John, John, John, where do we begin? Is this a live app, or just a proof of concept type scenario.
One thing that makes me a little nervous is asking a user to log in. One of the reasons for using the portal is the ease with which we can delegate the task of user management to the portal. You should use the portal to log the user in, taking advantage of the massive user management facilities provided through the portal. I believe the request object has a method that gives you the name the user used to log in.
Now for the idea of one portlet calling on another portlet. You're thinking in too much of a Struts/JSF/Servlet state of mind. This isn't really how portlets are supposed to work. I mean, you want the portlet the user used to magically disappear (I don't think that's possible), and then have two new portlets just add themselves to the same portal page, and display with information provided from the first portlet. I think you're going to have to redesign the portal to achieve this. It's not supposed to work that way.
I don't mean to be trite, but you really have to change your thinking when you move to the portal.
Here's what I might do, if you are totally committed to not using the portal user management facilities.
Create a portlet that logs the user on. Have three JSP pages: one is the landing page (index.jsp), the successful login page, success.jsp, and the loginfailed/request password page, loginfailed.jsp. When the portlet first displays, you display the landing page. If they log in successfully, you send the to the success page, and if login fails, you send them to the loginfailed.jsp page. That alleviates the need to have portlets displayed and removed from the page.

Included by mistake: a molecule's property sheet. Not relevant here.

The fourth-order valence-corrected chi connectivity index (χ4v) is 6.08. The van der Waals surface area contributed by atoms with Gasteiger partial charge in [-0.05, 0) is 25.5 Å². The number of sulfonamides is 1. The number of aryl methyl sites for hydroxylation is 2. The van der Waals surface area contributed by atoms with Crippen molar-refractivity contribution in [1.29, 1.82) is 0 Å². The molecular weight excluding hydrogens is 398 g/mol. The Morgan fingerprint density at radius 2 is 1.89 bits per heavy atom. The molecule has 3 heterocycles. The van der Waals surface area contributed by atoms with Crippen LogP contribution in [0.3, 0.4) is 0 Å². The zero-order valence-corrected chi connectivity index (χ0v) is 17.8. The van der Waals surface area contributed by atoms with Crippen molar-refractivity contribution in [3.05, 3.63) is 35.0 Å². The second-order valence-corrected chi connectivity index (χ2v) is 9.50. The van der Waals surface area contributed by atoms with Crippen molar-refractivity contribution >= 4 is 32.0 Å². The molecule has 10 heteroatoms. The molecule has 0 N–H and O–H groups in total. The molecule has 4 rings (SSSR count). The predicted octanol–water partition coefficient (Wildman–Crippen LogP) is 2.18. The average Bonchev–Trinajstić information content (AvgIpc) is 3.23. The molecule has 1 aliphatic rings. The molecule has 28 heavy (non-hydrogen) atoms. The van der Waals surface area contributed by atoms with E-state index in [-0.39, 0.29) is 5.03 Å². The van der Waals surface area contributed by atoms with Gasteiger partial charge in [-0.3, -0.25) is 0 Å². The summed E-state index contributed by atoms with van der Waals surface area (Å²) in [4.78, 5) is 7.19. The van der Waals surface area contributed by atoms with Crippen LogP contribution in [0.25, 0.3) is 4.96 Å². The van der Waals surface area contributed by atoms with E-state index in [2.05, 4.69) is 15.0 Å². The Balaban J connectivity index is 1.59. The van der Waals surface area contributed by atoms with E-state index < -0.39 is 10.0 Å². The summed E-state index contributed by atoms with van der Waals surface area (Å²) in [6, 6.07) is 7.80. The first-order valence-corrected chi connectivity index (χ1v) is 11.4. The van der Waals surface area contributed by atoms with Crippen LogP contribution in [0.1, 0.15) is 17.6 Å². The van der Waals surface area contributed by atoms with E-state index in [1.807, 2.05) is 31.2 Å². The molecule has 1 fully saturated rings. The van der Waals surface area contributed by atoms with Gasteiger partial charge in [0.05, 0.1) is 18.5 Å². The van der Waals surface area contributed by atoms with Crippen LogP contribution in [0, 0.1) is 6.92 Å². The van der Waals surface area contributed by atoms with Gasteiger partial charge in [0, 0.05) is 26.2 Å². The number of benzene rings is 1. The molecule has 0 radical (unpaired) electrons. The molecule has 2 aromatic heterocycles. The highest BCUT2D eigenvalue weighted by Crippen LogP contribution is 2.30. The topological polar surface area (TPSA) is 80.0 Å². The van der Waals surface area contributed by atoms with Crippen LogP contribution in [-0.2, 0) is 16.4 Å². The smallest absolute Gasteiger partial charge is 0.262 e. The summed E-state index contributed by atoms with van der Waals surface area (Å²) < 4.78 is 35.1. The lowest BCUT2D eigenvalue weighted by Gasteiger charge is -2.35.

You have just hijacked your own thread, changing the subject halfway through.
One of the frustrating aspects of portlet development is the fact that the portal only allows a portlet to have one controller, essentially, the class you create that extends GenericPortlet. What happens when you have a bunch of different views? This one portlet turns into a front controller, and becomes bulky and awkward, not to mention difficult to maintain.
Trust me, you're not the first one to run into this problem.
For relatively simple portlets that are used for mild navigation, and largely the display of content, a class that extends GenericPortlet is great. For more complex, wizard-like portlets, or portlets with many navigational states, you have to start looking at moving towards a framework portlet.
People have worked hard to port both the Struts and the JSF framework to a portal environment. IMHO, JSF is much easier to get working as a portlet than Struts, and that's coming from a long-time struts developer. But, with these frameworks, you can create a multi-page, multi-state portlet as though you were creating a complex, web based application. Plus, these frameworks also provide error handling, custom tag libraries, error feedback, memento patterns, and all sorts of other great things.
I've actually just written a few tutorials on how to get a Struts portlet or a JSF portlet to work in a JetSpeed2, JSR-168 environment. If that's the route you think you're going to have to go down, let me know, and I can get you a copy of the tutorials.